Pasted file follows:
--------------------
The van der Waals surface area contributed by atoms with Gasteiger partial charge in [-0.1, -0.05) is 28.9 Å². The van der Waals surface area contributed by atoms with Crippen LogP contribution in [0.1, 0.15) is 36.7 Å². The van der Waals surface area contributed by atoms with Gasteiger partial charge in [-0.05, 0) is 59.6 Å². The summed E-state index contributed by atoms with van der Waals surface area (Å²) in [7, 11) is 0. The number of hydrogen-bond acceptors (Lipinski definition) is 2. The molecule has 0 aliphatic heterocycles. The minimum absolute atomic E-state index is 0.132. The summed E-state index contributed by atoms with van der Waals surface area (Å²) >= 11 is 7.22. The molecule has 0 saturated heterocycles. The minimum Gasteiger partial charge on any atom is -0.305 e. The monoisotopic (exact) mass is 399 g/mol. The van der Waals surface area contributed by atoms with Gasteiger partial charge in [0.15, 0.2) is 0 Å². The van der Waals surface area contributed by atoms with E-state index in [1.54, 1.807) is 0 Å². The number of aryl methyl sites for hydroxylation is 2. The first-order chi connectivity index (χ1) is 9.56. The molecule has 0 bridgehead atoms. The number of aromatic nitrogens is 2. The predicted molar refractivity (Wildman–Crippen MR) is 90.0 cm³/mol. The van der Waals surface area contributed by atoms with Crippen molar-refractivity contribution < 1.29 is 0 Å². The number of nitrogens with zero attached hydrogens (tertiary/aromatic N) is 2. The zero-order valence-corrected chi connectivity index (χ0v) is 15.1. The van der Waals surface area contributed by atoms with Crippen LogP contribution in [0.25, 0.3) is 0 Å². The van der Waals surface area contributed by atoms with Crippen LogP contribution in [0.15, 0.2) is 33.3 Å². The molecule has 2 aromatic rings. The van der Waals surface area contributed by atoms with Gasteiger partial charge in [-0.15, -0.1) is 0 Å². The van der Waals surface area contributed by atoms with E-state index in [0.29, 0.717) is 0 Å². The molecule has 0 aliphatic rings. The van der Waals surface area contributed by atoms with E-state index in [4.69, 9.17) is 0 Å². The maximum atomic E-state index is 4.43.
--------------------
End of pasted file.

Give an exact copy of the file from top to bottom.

The van der Waals surface area contributed by atoms with Gasteiger partial charge in [-0.1, -0.05) is 28.9 Å². The van der Waals surface area contributed by atoms with Crippen LogP contribution in [0.1, 0.15) is 36.7 Å². The van der Waals surface area contributed by atoms with Gasteiger partial charge in [-0.05, 0) is 59.6 Å². The summed E-state index contributed by atoms with van der Waals surface area (Å²) in [7, 11) is 0. The number of hydrogen-bond acceptors (Lipinski definition) is 2. The molecule has 0 aliphatic heterocycles. The minimum absolute atomic E-state index is 0.132. The summed E-state index contributed by atoms with van der Waals surface area (Å²) >= 11 is 7.22. The molecule has 0 saturated heterocycles. The minimum Gasteiger partial charge on any atom is -0.305 e. The monoisotopic (exact) mass is 399 g/mol. The van der Waals surface area contributed by atoms with Gasteiger partial charge in [0.15, 0.2) is 0 Å². The van der Waals surface area contributed by atoms with E-state index in [1.54, 1.807) is 0 Å². The number of aryl methyl sites for hydroxylation is 2. The first-order chi connectivity index (χ1) is 9.56. The molecule has 0 bridgehead atoms. The number of aromatic nitrogens is 2. The predicted molar refractivity (Wildman–Crippen MR) is 90.0 cm³/mol. The van der Waals surface area contributed by atoms with Crippen molar-refractivity contribution < 1.29 is 0 Å². The number of nitrogens with zero attached hydrogens (tertiary/aromatic N) is 2. The zero-order valence-corrected chi connectivity index (χ0v) is 15.1. The van der Waals surface area contributed by atoms with Crippen LogP contribution in [0.25, 0.3) is 0 Å². The van der Waals surface area contributed by atoms with Crippen LogP contribution in [0.15, 0.2) is 33.3 Å². The molecule has 2 aromatic rings. The van der Waals surface area contributed by atoms with Gasteiger partial charge in [-0.15, -0.1) is 0 Å². The van der Waals surface area contributed by atoms with E-state index in [0.29, 0.717) is 0 Å². The molecule has 0 aliphatic rings. The van der Waals surface area contributed by atoms with E-state index in [4.69, 9.17) is 0 Å². The maximum atomic E-state index is 4.43.